Fingersmith by Sarah Waters

It is a delightful and convincing neo-Victorian novel. The book is well-researched both historically and culturally, and an accurate and attentive reader will not fail to notice all those original quotes from the so-called ‘prohibited books’, which are masterfully used by Waters to give an extra saucy tang of authenticity.
The Victorian England, its people, its underworld of thieves and sexually obsessive aristocrats, madhouses, illegal publishing houses, London slums, and even establishments for the ‘unlucky’ women – every one of those gets a fair share of Waters’ attention. In general, I have a feeling that the book is very much about buildings and their ambiance as well as the people who populate these places.
The book is long, and it is not surprising that sometimes the plot bogs in its own trap of complicity. But it does have its redeeming features – every time you feel the book starts dragging, the new twist is imminent. The plot twists and turns and then turns again, but eventually it all contributes to something I usually call ‘a rewarding read’.
Waters’ narrators are not endearing and innocent, but they are likable and listening to their two very distinct voices you start taking the side of both heroines.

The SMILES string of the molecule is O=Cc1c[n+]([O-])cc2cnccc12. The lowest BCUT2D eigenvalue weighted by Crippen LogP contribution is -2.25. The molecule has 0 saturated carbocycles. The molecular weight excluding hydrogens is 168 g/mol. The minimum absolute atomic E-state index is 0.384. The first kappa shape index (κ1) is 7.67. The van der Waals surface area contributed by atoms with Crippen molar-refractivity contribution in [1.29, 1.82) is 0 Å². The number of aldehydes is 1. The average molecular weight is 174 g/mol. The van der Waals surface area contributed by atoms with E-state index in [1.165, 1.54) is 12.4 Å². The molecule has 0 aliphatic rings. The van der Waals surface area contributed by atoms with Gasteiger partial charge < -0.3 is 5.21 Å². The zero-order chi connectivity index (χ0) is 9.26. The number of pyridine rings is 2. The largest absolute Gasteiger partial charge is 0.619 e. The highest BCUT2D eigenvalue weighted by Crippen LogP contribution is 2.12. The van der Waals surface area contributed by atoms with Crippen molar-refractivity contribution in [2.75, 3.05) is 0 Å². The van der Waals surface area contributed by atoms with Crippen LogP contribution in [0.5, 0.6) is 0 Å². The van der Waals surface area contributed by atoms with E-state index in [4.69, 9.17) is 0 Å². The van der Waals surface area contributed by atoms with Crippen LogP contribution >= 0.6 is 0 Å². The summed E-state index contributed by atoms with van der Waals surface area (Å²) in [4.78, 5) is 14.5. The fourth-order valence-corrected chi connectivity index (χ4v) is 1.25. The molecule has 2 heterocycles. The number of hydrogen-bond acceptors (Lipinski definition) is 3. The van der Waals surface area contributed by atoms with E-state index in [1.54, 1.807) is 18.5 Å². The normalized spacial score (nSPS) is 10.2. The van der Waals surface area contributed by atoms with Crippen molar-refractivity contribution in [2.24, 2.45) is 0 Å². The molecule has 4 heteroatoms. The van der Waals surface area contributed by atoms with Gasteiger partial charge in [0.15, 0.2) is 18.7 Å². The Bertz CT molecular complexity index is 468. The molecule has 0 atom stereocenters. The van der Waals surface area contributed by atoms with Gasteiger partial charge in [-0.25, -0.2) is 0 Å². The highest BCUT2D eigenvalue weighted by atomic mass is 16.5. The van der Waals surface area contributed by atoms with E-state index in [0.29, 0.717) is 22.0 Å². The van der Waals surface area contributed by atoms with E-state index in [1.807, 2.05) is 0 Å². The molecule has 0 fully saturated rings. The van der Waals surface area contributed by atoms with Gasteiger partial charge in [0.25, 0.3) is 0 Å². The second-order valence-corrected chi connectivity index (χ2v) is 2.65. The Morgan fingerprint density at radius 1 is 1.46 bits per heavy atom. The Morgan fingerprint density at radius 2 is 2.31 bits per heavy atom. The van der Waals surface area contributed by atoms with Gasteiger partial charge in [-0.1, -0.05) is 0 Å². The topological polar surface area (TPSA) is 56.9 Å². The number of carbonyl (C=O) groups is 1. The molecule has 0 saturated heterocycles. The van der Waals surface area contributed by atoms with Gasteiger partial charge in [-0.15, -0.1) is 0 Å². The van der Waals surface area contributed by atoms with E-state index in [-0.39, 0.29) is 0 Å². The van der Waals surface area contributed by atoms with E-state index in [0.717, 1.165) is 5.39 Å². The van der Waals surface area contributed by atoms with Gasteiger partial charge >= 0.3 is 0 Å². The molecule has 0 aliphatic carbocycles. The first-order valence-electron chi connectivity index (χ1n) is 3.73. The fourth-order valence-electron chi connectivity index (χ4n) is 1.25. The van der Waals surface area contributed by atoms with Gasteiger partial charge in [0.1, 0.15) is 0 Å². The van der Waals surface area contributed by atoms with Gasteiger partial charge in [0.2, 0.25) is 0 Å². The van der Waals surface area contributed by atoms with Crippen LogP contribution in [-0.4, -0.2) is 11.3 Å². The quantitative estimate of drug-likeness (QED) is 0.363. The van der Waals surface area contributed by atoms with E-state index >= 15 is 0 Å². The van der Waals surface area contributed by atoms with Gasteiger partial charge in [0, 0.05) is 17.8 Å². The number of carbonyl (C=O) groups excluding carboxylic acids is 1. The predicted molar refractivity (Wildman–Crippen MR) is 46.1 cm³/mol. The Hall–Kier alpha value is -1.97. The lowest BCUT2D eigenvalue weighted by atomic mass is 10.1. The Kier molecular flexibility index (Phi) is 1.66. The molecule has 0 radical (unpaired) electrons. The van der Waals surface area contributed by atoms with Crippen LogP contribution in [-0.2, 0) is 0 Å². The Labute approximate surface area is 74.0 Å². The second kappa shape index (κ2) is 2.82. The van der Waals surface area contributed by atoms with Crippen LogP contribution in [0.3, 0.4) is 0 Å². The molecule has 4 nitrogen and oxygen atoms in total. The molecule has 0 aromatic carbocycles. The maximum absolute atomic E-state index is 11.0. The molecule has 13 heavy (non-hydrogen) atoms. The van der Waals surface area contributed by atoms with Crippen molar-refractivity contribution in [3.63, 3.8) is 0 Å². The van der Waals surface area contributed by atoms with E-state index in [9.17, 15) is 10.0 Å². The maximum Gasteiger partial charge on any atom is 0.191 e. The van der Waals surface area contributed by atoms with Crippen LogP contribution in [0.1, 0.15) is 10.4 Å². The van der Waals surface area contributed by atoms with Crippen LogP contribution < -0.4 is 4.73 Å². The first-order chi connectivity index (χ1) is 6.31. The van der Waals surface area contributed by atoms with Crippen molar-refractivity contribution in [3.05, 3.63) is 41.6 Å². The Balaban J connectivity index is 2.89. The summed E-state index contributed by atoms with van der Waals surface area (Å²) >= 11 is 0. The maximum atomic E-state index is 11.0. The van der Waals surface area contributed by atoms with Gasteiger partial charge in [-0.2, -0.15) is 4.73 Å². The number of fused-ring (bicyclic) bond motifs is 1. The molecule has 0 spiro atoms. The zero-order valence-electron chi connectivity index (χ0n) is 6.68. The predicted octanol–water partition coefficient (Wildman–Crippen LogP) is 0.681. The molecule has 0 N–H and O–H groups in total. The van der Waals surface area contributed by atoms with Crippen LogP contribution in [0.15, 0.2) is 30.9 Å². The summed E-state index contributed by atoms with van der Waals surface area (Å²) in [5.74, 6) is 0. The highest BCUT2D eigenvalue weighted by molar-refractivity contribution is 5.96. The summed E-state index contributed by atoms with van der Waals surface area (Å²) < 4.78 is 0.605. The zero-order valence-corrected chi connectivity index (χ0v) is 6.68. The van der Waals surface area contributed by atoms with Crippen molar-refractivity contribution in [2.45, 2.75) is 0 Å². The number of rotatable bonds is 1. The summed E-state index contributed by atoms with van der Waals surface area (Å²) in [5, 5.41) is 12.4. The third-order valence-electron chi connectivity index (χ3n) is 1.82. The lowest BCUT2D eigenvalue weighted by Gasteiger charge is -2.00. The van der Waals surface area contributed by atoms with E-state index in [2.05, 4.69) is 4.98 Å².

It is also a very Dickensian novel not only in its direct allusion to Oliver Twist, but also in the themes and motifs explored by Dickens in his other later novels, namely false identities, questions of inheritance, family mysteries, lost and stranded souls, and bizarre geeks.
‘A wife in the madhouse’ is my favorite part in the novel not because I enjoyed and ravished those gruesome scenes, but because it was a symbol of everything macabre in the Victorian literature. In this book readers have a chance to see this world from within and unearth some unpleasant facts about the ‘medical treatment’ of mental disorders and the ‘therapeutic practices’ in the nineteenth century.
The ending with the lesbian intimate scenes is not Dickensian at all, but the exploration of guilt and redemption of two loving souls is very convincing and eventually rewarding. Finally, quoting Waters herself, it was ‘the pearl’ of the story with very intriguing plot twists.

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1 Comment

Filed under Book Review, Historical Mystery, Literary Fiction

One response to “Fingersmith by Sarah Waters

  1. Pingback: Link Round Up « The Lesbrary

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